I guess okra is out of the question then?...
AA
LOL. Or purslane. Ever tried it?
Never heard of it. But it was the name of a character in Alaistair Reynolds's book, "House of Suns" (which I recommend highly).
Two ways I've eaten okra w/o the slime factor:

1) Deep fried and

2) In soups or stews, and especially in gumbo.

As the weather gets colder, making soups, stews and chili
con carne rise to the top of the culinary to-do list. I
picked up a slow cooker in the spring, and have already made
some killer chicken soup with it.

Kevin R
Jeanne Douglas
2017-11-12 07:12:05 UTC
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Post by Atlatl Axolotl
Post by Kevrob
Post by Atlatl Axolotl
.> Do onions make you cry, when you dice them with a ginsu knife?
And, just like that, we're back in those endless 80s infomercials.
2A
"Just that easy! Just that quick!"
I used to loathe garlic, but decades of eating Italian
food have won me over. I still don't like chomping down
on whole cloves. I'd rather it be reduced in a sauce or
chopped to tiny bits or flakes.
I've never cared much for genus allium: I still hate all forms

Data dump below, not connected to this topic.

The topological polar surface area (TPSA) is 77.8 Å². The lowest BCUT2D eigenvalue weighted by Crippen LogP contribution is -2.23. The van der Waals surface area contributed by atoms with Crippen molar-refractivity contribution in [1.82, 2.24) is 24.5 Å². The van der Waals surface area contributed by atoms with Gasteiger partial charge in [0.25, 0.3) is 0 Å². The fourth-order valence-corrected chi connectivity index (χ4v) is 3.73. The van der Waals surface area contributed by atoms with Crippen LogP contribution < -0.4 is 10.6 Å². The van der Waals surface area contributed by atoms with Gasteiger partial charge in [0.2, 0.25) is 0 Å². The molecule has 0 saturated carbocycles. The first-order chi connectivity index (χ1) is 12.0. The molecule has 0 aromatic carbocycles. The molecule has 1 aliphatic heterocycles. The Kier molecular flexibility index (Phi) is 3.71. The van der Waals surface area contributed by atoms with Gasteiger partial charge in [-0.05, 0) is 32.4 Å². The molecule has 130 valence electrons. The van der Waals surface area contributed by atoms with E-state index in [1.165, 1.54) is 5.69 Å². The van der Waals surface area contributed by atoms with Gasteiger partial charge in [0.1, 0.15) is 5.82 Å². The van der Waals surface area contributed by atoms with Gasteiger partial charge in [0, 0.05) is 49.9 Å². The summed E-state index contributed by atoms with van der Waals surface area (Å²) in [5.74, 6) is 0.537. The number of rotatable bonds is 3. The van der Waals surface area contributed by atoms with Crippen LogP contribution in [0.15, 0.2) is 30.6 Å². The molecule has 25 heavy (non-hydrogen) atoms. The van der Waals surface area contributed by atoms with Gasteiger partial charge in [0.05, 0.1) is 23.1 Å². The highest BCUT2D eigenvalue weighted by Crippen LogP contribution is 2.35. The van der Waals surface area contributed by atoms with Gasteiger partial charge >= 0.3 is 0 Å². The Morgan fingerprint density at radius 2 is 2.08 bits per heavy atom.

of onions. Cooks put them in everything, and I'm constantly on
guard against the awful, ill-textured things.
.> I love the taste of onions and the smell of their being sauteed is pure heaven. But I can't stand to actually eat one. The combination of sliminess and crunch just creeps me out. Crispy things should not be slimy.
I guess okra is out of the question then?...
Is okra crispy?
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Atlatl Axolotl
2017-11-12 07:48:59 UTC
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Post by Atlatl Axolotl
Post by Kevrob
Post by Atlatl Axolotl
.> Do onions make you cry, when you dice them with a ginsu knife?
And, just like that, we're back in those endless 80s infomercials.
2A
"Just that easy! Just that quick!"
I used to loathe garlic, but decades of eating Italian
food have won me over. I still don't like chomping down
on whole cloves. I'd rather it be reduced in a sauce or